Doug Lemov's field notes

Reflections on teaching, literacy, coaching, and practice.

01.06.17Building Academic Vocabulary: A Postcard from Jo Facer’s Classroom


A few weeks ago we shot video at the Michaela School in London- truly a thought-provoking and inspirational place. I’ve just started in watching the footage, beginning with Jo Facer’s English class, and have already found a dozen moments I’m going to cut video of. But for now I just want to share a photo of Jo’s class.

In this lesson, she and her pupils are reading Othello.  It’s a rich and rigorous discussion. In one moment that I love, Facer is reading aloud from the text.  She pauses:

Facer: Notice that the Duke of Venice asks Othello: “What can you say?” And Brabantio answers, “Nothing.” What does that display? The Duke is asking Othello but Brabantio answers. Why, Lamar?

Lamar: “It shows the disrespect that Brabantio has for Othello.”

Facer: Good, instead of saying ‘shows,’ though, what other word could you use?

Lamar: Depicts

Facer: Yes it depicts the disrespect Brabantio has for Othello. He does not let him speak.

A moment later Facer pushes them a bit further. What else could it show, she asks, making note of the character’s differing skin color. “It shows his racism,” Takila offers.

“Good,” Facer says “But again…” here she points at the board, and Takila revises: “It implies his racism.”

In both of these interactions, Facer pushes her students to use the terms of academic discourse to discuss the play.  This not only improves their vocabulary but it prepares them to write since her requests for better words focus on the verbs that describe what a text for shows or says.  These are words students would use–words these students will use later in the class– in writing a literary response.

This brings me to the picture.  On the board you can see a list of more advanced words for her students to use is discussing what a test shows or says: implies, conveys, demonstrates, highlights, elucidates, reveals emphasizes, connotes, reinforces, illustrates depicts, exposes, underlines.

Many teachers might suggest to students such a list of better words to use in their writing, but we are all prisoners of short term memory and students learning new material are especially so. You could give them a list of advanced words but would they remember them when they needed them? Could they do so while also filling their imaginations with the drama of Othello?

Putting the words on the board allows students see them and be reminded of them even while their active memory is full of other things as they are discussing the play.  With just a gesture to the board, Jo causes Takila to revise her original statement to the more sophisticated “implies.”

So simple; so powerful. Really any teacher could do this–make key terminology constantly visible and actively ask students to use it–but the application to English classes that allows students to transfer their new vocabulary quickly into their writing is especially powerful.

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9 Responses to “Building Academic Vocabulary: A Postcard from Jo Facer’s Classroom”

  1. Alexander Edward Hunt McNaughton
    January 6, 2017 at 6:02 pm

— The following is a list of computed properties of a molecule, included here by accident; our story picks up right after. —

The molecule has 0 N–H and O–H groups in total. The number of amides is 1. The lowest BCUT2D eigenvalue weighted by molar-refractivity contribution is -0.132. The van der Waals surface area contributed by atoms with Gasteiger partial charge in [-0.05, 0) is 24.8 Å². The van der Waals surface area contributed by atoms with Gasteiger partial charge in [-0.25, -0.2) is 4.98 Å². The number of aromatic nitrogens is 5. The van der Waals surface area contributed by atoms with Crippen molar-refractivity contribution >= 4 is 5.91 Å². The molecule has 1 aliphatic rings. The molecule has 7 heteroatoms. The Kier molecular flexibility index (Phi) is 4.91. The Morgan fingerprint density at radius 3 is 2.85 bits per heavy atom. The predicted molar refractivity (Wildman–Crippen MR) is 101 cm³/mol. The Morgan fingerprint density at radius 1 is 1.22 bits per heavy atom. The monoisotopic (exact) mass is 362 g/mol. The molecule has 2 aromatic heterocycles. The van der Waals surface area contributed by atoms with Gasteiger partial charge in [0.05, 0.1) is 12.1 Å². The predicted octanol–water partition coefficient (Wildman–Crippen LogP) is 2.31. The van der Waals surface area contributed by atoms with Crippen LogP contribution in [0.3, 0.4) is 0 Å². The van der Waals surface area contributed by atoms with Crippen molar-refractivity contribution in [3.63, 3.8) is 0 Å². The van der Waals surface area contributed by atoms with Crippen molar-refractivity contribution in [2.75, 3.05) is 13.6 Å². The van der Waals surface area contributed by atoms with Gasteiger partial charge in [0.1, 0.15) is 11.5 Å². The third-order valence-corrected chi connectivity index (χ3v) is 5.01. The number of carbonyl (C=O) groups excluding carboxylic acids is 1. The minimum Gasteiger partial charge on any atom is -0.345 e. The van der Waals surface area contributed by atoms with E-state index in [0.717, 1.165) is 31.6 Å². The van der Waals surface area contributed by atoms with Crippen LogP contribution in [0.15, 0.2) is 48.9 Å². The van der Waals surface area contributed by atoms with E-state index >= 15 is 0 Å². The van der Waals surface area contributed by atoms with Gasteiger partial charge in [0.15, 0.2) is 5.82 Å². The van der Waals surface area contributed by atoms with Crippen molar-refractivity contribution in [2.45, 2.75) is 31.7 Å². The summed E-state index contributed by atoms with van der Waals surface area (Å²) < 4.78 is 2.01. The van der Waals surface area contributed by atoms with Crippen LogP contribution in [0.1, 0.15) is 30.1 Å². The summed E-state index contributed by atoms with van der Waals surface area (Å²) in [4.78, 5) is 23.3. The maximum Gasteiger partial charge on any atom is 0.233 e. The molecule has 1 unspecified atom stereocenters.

I worry a lot that this technique can wrong where students just want use an “advanced” word rather than a word that truly matches what they mean.

    • Callie
      October 30, 2018 at 12:17 am

      This is where “right is right” comes in — a serious teacher of language would be careful to unpack the nuances of the vocabulary on offer and would explore/remind why one of them isn’t quite right, if necessary. From what I’ve seen out of this school, I’d bet they’re not accepting almost-right usage 🙂

  2. Ben Basell
    January 7, 2017 at 2:47 am

    Does anyone know if there are any good, comprehensive lists of academic vocabulary like this available publicly on the internet, or in any other publications?

    • Paul
      June 1, 2017 at 8:06 am

      I have a list of Analytical verbs. If you want them send an email to

  3. Kate
    January 9, 2017 at 10:13 am

    I’m afraid I agree with the previous post – in fact the lesson demonstrates this. ‘Depicts’ is not the right word in the context. Neither is ‘display’, come to that. You can’t simply teach vocabulary by using a thesaurus. Students have to be aware that there are differences between show, display, depict and imply otherwise what is the point of adding these words to their vocabulary?

  4. January 11, 2017 at 9:37 pm

    Had a much longer response,but time limit ended. Love the technique and do not see that Alexander’s concern is a problem.

    • Christine
      January 12, 2017 at 4:59 pm


  5. January 12, 2017 at 8:52 am

    I agree, a lovely simple yet elegant way of teaching. Really well done Jo.
    I wonder though – this is what I see very often when I inspect classrooms in my school and across the country, expected behaviour from good practitioners leading to the focussed development of skills.
    Many teachers use place mats, carrying the higher level vocab and concepts; this means the next time such work is delivered it can be less teacher directed and giving a change in touch and feel. Not better, but building a different way of working around the same skill acquisition.

  6. Debra Roney
    January 31, 2017 at 7:01 pm

    How can it not be a win for the students when they are pushed to a higher level of academic discourse? This develops the habits of mind we are looking for to use precise vocabulary.

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